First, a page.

Photo credit: Bea Moedt.
Curaçao will get a new national marine park, but [soon- ed.] a number of problems still have to be solved with Willy Maal, the owner of Oospunt.
The Caribbean Research & Management of Biodiversity Foundation, Carmabi will manage the area off the coast of Oostpunt with the aim of protecting marine life and the coral reef. The nature conservation organization says it will soon start carrying out its management tasks in the “new” marine park. The park will be named “Curaçao Marine Park”.
But there is a lawsuit between Maal and the government about the allocation of the area as a nature reserve. According to Maal, part of the protected area is land and inland waterways that are privately owned by his family.
Assigning this to Carmabi could put an end to Maal’s development plans. It is therefore not inconceivable that the government can expect compensation claims.
The owner of a large part of Oostpunt says he has no problem with an underwater park, but finds it incomprehensible that “without any participation”, part of his property is given to an administrator.
Maal is also displeased with Carmabi’s announcement that it will begin carrying out administrative tasks. “Carmabi is out to counter all development of Oostpunt and is putting pressure on the government with their press announcement. It will deter any investors from developing my land.”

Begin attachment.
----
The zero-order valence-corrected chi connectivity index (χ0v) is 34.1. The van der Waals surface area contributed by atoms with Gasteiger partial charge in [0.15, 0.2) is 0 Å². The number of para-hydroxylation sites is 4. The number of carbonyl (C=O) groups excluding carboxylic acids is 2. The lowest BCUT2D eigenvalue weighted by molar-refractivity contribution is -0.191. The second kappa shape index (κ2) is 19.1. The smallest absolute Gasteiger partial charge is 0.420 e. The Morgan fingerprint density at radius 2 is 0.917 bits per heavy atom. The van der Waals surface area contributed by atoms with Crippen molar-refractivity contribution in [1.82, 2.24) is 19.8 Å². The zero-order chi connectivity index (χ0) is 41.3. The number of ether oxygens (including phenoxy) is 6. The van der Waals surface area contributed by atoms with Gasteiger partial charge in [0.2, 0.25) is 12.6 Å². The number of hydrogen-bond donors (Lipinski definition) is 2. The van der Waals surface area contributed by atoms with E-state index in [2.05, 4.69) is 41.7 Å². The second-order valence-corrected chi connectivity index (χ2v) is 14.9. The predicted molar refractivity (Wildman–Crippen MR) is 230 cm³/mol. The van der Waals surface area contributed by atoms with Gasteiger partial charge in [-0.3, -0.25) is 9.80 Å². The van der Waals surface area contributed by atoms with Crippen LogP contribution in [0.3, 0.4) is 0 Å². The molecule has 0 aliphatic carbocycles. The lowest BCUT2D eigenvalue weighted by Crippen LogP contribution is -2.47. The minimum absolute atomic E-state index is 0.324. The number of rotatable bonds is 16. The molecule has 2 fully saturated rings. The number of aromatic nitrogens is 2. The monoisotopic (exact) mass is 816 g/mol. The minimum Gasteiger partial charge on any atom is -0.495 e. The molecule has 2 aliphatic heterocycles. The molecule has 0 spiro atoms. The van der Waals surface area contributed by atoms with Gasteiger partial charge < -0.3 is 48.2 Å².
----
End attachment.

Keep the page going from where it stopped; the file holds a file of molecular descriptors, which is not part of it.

Minister Charles Cooper, who inherits the portfolio from predecessors Zita Jesus-Leito and Suzanne Camelia-Römer, is in favour of the development of Oostpunt and hopes to be able to get parties around the table this month to reach a settlement. “Curaçao loses in all scenarios if the judge decides. I am in favour of nature management, but also in favour of development. Curaçao needs both,” said Minister Cooper.
The new Curaçao Marine Park covers the coastline that begins on the west side of Caracas Bay and then follows the southeast direction, around East Point and then continues, for a short section, northwestward. In width, this area extends from the waterline to 100 meters beyond. The establishment of the Curaçao Marine Park guarantees the great importance of protecting the marine ecosystem such as the corals and marine life.
The Carmabi Marine Parks Department plans to start installing about 20 mooring buoys. Vessels can moor here freely. The buoys are mainly intended to prevent the use of anchors. Anchors can wreak havoc on the coral reef.
Carmabi will also remove waste and unused fishing gear from the seabed, and a surveillance team will be set up to document and report possible violations of the law to relevant government agencies, such as the Coast Guard. For this, Carmabi has purchased a boat, an Eduardoño named Yaru with which to regularly patrol the area.
According to Carmabi, little will change for most users of the Curaçao Marine Park. Access to and use of the area is and will remain free of charge. Carmabi will not collect entry fees or other income for access and activities within the area. Diving and snorkelling are still possible.
There are no restrictions on the location where fishing is conducted in the Curaçao Marine Park. But, according to Carmabi, the government will designate a number of Fish Reproduction Zones. Such a zone is intended for the recovery of fish stocks in Curaçao waters and, by extension, sustainable fishing.
An anchor ban will apply to all vessels in the management area. Keeping anchors within reef areas southeast of our island will greatly contribute to the conservation of these very vulnerable coral reefs. Vessels can only be moored by using the new mooring buoys, according to Carmabi.